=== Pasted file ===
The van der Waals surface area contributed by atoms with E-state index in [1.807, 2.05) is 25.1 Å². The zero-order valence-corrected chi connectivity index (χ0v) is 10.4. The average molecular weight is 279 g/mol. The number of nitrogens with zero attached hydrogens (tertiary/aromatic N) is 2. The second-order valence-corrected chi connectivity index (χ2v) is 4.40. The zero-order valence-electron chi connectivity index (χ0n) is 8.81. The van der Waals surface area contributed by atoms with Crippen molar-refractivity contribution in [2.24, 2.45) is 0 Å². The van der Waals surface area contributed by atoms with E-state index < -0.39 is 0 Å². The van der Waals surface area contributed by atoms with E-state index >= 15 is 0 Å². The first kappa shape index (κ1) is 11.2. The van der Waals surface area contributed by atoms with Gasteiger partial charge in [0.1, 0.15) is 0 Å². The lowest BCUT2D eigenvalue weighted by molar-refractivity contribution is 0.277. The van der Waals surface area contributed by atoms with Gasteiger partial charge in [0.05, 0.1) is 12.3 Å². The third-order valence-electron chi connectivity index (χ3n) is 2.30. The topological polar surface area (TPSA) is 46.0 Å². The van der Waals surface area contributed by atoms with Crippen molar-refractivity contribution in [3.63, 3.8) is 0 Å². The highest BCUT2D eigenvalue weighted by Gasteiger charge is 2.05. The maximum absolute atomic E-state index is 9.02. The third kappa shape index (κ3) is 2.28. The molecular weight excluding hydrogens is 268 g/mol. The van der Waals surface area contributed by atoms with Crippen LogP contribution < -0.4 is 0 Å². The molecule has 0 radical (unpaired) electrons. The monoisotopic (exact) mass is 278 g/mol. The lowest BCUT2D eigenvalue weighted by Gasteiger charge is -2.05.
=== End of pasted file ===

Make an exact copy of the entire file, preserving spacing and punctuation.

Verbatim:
The van der Waals surface area contributed by atoms with E-state index in [1.807, 2.05) is 25.1 Å². The zero-order valence-corrected chi connectivity index (χ0v) is 10.4. The average molecular weight is 279 g/mol. The number of nitrogens with zero attached hydrogens (tertiary/aromatic N) is 2. The second-order valence-corrected chi connectivity index (χ2v) is 4.40. The zero-order valence-electron chi connectivity index (χ0n) is 8.81. The van der Waals surface area contributed by atoms with Crippen molar-refractivity contribution in [2.24, 2.45) is 0 Å². The van der Waals surface area contributed by atoms with E-state index < -0.39 is 0 Å². The van der Waals surface area contributed by atoms with E-state index >= 15 is 0 Å². The first kappa shape index (κ1) is 11.2. The van der Waals surface area contributed by atoms with Gasteiger partial charge in [0.1, 0.15) is 0 Å². The lowest BCUT2D eigenvalue weighted by molar-refractivity contribution is 0.277. The van der Waals surface area contributed by atoms with Gasteiger partial charge in [0.05, 0.1) is 12.3 Å². The third-order valence-electron chi connectivity index (χ3n) is 2.30. The topological polar surface area (TPSA) is 46.0 Å². The van der Waals surface area contributed by atoms with Crippen molar-refractivity contribution in [3.63, 3.8) is 0 Å². The highest BCUT2D eigenvalue weighted by Gasteiger charge is 2.05. The maximum absolute atomic E-state index is 9.02. The third kappa shape index (κ3) is 2.28. The molecular weight excluding hydrogens is 268 g/mol. The van der Waals surface area contributed by atoms with Crippen LogP contribution < -0.4 is 0 Å². The molecule has 0 radical (unpaired) electrons. The monoisotopic (exact) mass is 278 g/mol. The lowest BCUT2D eigenvalue weighted by Gasteiger charge is -2.05.